Snow White and the Seven Dwarfs Review
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In just a matter of weeks, Disney will release of its first hand-drawn animated film since 2004 (which also features the first new Disney princess in more than a decade). And that makes it the perfect time to reacquaint audiences with the princess who started it all.

Originally released in 1937, Disney’s Snow White and the Seven Dwarfs was the first-ever full-length animated film. But, even though Disney’s first princess is now more than 70 years old, she’s still as fair as ever.

Ever since she was just a young girl, Princess Snow White was forced to dress in rags, to keep her from looking more beautiful than her wicked stepmother, the queen. Each day, the queen would consult her magic mirror—and as long as she was still the fairest in the land, Snow White was safe.

One day, though, Snow White surpasses the queen in beauty—so the queen orders a huntsman to kill the young princess. Instead, he warns her of the queen’s plan and sends her running into the forest. The woodland creatures then bring her to a tiny cabin in the woods—the home of seven tiny miners, who agree to take her in. But it isn’t long before the queen learns of the huntsman’s betrayal—and she heads into the forest to get rid of Snow White, once and for all.

Disney’s Snow White and the Seven Dwarfs truly is a timeless classic—a beloved (and beautiful) fairy tale, filled with delightful characters and memorable songs, as well as one of the most terrifying villains in Disney history.

With her child-like voice, her big, expressive eyes, and her girlish dreams of her happily-ever-after, sweet, naïve Snow White became the model for the Disney princess—a favorite among girls of all ages for more than 70 years.

For me, though, Snow White is more about the other characters—like the murderously jealous stepmother, who disguises herself as a harmless old woman and conjures up that sinister apple. Or the delightful band of dwarfs, with silly names that match their colorful personalities.

Then again, it’s also about the unforgettable songs—from the fun and upbeat “Heigh-Ho” and “Whistle While You Work” to the dreamy “Some Day My Prince Will Come.” They’re the kind of sing-along-worthy songs that stay with you for years—and that reemerge from the back of your memory time and time again, when you least expect them.

Of course, Snow White is also beautifully animated—with its charming characters, its cuddly woodland creatures, and its remarkable attention to detail. And now that the film has been digitally remastered, Snow White is even brighter and more beautiful than she has been in years.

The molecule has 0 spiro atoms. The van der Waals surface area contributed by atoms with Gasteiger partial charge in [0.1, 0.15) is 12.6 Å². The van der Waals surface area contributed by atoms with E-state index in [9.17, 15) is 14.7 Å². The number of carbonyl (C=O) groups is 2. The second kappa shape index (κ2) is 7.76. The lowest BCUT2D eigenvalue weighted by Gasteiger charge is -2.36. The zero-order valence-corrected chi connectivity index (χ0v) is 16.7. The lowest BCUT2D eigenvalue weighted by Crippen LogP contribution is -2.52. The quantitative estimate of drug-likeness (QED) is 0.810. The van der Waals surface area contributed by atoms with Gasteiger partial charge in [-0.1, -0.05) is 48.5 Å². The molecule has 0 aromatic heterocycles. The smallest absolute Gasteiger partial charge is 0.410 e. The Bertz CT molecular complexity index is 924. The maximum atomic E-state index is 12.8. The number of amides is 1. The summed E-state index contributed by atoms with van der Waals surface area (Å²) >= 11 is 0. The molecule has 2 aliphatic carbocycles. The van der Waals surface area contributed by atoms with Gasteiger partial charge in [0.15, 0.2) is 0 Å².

So if it’s been a while since you last spent time with Disney’s original princess, now’s a great time to get reacquainted—and to introduce a whole new generation to a beloved Disney classic.

Blu-ray Review:
The new Diamond Edition combo pack of Disney’s Snow White and the Seven Dwarfs includes three discs: one DVD and two Blu-ray discs. While the DVD includes just the basics—along with a commentary track, a new music video, and a six-minute sneak peek at the upcoming release, The Princess and the Frog—the Blu-ray discs, on the other hand, include hours of fascinating extras.

On the main feature disc, Backstage Disney features include two deleted scenes and a look at the storyboards of what appears to be a shelved Snow White sequel. There are also four Snow White games, including Mirror, Mirror On the Wall, which reveals your inner princess (I, apparently, am most like Cinderella), and Jewel Jumble, a tricky, Tetris-like jewel-dropping game.

On the second Blu-ray disc, you’ll find more features on the early days of Disney. An interactive feature even allows you to explore Hyperion Studios, where Snow White was made. You can listen to stories and interviews and reenactments of storyboard discussions with Walt himself.

And, finally, in addition to the new features, the second Blu-ray disc also includes a selection of classic bonus features from earlier DVD releases, including games and sing-alongs, along with an interesting look at Disney’s history in Disney Through the Decades.

Although the special features don’t offer a whole lot for younger viewers (other than a few minutes’ entertainment while playing a game or two), this Diamond Edition is packed with worthwhile extras for grown-up Disney fans. The creepy Magic Mirror menus will have you racing to make your next selection, but you’ll definitely want to take some time to explore this feature-filled release.

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